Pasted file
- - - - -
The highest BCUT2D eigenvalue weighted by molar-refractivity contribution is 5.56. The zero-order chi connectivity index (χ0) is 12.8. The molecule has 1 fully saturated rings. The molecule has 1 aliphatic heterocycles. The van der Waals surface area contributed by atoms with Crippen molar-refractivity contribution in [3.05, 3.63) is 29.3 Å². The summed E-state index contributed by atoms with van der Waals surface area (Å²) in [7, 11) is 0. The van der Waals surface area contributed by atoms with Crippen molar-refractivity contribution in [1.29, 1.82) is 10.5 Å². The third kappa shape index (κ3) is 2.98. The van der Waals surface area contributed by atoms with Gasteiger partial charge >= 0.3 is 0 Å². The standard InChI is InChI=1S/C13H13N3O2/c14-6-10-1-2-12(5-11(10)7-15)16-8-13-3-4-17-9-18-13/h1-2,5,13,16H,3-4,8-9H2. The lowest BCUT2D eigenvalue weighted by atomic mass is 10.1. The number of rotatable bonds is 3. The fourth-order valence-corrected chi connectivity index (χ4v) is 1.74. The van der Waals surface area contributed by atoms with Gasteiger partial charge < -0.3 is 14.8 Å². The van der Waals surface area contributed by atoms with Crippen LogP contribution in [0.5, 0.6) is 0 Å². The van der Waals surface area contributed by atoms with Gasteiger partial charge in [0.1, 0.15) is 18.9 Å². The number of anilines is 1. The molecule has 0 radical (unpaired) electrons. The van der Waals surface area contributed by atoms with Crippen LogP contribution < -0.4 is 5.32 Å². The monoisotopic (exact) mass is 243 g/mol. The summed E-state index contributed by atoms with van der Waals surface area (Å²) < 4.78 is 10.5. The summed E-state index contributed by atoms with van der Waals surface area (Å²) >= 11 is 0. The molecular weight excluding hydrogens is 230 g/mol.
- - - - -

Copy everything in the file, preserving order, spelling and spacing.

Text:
The highest BCUT2D eigenvalue weighted by molar-refractivity contribution is 5.56. The zero-order chi connectivity index (χ0) is 12.8. The molecule has 1 fully saturated rings. The molecule has 1 aliphatic heterocycles. The van der Waals surface area contributed by atoms with Crippen molar-refractivity contribution in [3.05, 3.63) is 29.3 Å². The summed E-state index contributed by atoms with van der Waals surface area (Å²) in [7, 11) is 0. The van der Waals surface area contributed by atoms with Crippen molar-refractivity contribution in [1.29, 1.82) is 10.5 Å². The third kappa shape index (κ3) is 2.98. The van der Waals surface area contributed by atoms with Gasteiger partial charge >= 0.3 is 0 Å². The standard InChI is InChI=1S/C13H13N3O2/c14-6-10-1-2-12(5-11(10)7-15)16-8-13-3-4-17-9-18-13/h1-2,5,13,16H,3-4,8-9H2. The lowest BCUT2D eigenvalue weighted by atomic mass is 10.1. The number of rotatable bonds is 3. The fourth-order valence-corrected chi connectivity index (χ4v) is 1.74. The van der Waals surface area contributed by atoms with Gasteiger partial charge < -0.3 is 14.8 Å². The van der Waals surface area contributed by atoms with Crippen LogP contribution in [0.5, 0.6) is 0 Å². The van der Waals surface area contributed by atoms with Gasteiger partial charge in [0.1, 0.15) is 18.9 Å². The number of anilines is 1. The molecule has 0 radical (unpaired) electrons. The van der Waals surface area contributed by atoms with Crippen LogP contribution < -0.4 is 5.32 Å². The monoisotopic (exact) mass is 243 g/mol. The summed E-state index contributed by atoms with van der Waals surface area (Å²) < 4.78 is 10.5. The summed E-state index contributed by atoms with van der Waals surface area (Å²) >= 11 is 0. The molecular weight excluding hydrogens is 230 g/mol.